Watching disgraced cycling star Lance Armstrong being interviewed by Oprah Winfrey on January 17, 2013. Armstrong said in the interview that he was 'sorry' for taking performance-enhancing drugs during his career and that it was a mistake. (Mandel Ngan/AFP/Getty Images)
Rick Hampson, USA TODAY
Gore Vidal called us "the United States of Amnesia." And now Lance Armstrong's televised cheating confession raises the question of whether, when it comes to fallen heroes, there's anything Americans won't forgive and forget.
From Bill Clinton (again toast of the Democratic Party) to Charlie Sheen (again a sitcom TV star) to Michael Vick (again an NFL quarterback), the bar for public redemption seems to have gotten lower and lower. Notre Dame star linebacker Manti Te'o - embroiled in his own personal drama over a fictitious girlfriend - could be next up in the groveling line.
"America," says Frank Farley, former president of the American Psychological Association and a student of hero worship, "is the land of second chances." All you have to do is ask - especially if you can throw a ball, sing a song, make a speech, coach a team or hold the camera.
Armstrong, though, tests even Americans' capacity for forgiveness; in addition to doping, for years the cyclist bullied others to dope; vilified his accusers and investigators; and used his cancer survivor-cum-superman-athlete saga to enrich himself and raise money for charity.
As a cyclist, Armstrong has climbed many hills. As a candidate for forgiveness, says John Cirillo, public relations consultant and former New York Knicks spokesman, "he has a Mount Everest to climb. He's become one of the most notorious liars in American sports history."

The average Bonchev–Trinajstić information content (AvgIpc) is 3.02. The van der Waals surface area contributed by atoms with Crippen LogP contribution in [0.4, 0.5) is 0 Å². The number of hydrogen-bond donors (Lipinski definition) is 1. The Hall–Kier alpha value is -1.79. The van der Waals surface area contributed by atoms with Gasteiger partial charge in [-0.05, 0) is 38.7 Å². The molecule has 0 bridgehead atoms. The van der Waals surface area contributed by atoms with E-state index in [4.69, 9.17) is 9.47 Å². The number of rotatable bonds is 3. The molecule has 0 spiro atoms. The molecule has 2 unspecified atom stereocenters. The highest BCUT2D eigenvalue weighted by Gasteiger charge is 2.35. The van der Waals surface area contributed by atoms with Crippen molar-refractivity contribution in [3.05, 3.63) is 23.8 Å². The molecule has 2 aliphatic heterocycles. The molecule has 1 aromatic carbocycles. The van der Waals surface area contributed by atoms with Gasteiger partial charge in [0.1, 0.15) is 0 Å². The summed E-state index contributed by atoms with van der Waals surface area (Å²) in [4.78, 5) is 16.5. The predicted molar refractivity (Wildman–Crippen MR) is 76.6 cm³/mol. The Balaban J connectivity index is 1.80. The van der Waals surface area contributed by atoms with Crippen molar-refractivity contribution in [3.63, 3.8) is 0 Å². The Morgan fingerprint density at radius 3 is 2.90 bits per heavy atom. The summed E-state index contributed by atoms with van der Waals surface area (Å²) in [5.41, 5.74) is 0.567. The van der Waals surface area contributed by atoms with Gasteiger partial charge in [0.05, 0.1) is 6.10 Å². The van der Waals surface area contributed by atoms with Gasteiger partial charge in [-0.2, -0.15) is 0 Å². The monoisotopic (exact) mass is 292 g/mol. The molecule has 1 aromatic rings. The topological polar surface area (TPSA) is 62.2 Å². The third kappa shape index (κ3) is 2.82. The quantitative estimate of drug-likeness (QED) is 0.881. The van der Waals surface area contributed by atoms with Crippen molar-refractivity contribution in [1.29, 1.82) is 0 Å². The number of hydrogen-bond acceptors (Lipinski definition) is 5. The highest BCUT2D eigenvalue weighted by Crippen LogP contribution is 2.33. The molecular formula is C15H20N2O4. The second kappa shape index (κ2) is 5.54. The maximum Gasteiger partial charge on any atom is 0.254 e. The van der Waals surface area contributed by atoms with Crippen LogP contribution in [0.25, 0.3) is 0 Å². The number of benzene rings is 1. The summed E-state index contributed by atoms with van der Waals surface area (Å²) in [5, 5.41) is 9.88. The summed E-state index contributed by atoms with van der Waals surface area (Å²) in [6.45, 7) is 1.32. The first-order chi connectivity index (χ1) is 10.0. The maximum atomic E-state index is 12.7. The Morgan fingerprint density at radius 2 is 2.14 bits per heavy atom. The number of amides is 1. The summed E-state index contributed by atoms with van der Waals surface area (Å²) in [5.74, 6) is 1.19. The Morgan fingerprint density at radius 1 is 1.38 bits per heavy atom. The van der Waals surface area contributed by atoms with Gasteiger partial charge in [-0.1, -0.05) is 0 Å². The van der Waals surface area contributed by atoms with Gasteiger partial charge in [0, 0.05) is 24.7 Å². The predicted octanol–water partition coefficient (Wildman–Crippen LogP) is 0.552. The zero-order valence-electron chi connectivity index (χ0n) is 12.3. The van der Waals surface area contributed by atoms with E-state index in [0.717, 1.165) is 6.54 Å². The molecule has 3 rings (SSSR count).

Yet experience suggests there is hope even for Armstrong. He just has to repent - or appear to.
How? In the Tour de France, Armstrong had to complete 21 stages in 23 days; the experts - psychologists, theologians, ethicists, agents, PR people - say that in his television interview with Oprah Winfrey, he had to complete four stages in two hours.
Here is your score card as you watch tonight. See if you think he did.
1. Confession: "I did it."
Some fallen heroes do not even make it this far. Roger Clemens (pitcher accused of doping) and Kobe Bryant (hoopster accused of sexual assault) have denied wrongdoing and prevailed legally. Others have proclaimed their innocence all the way to prison. They include "Queen of Mean" hotel owner Leona Helmsley, who by all appearances didn't want your forgiveness, anyway.
For celebrities, Winfrey's show is a popular confessional, having accommodated the likes of memoirist James Frey, who admitted fabricating facts, and David Letterman, who admitted office affairs.
2. Contrition: "I'm sorry I did it."
This might seem a small, obvious step. Even the rebellious Sheen, speaking at the 2011 Emmy Awards, made amends for some of his previous antics. But there are apologies and apologies.
Pete Rose, for instance, has never seemed all that sorry for betting on baseball games when he was a manager. He tried to explain why in his 2004 autobiography: "I'm supposed to act all sorry or sad or guilty now that I've accepted that I've done something wrong. But you see, I'm just not built that way."
His build didn't make him look contrite. Neither did the fact that, after 14 years of denials, he confessed three days before his book went on sale.
In it, he sounded more petulant than penitent: "I've consistently heard the statement: 'If Pete Rose came clean, all would be forgiven.' Well, I've done what you've asked."
Also, the apologist doesn't always stick to the apology. Missouri U.S. Rep. Todd Akin sent a mixed message last year in his Senate campaign when, after three days of expressing remorse for having said women rarely get pregnant in cases of "legitimate rape," he said there had been "a little bit of an overreaction" to his comments.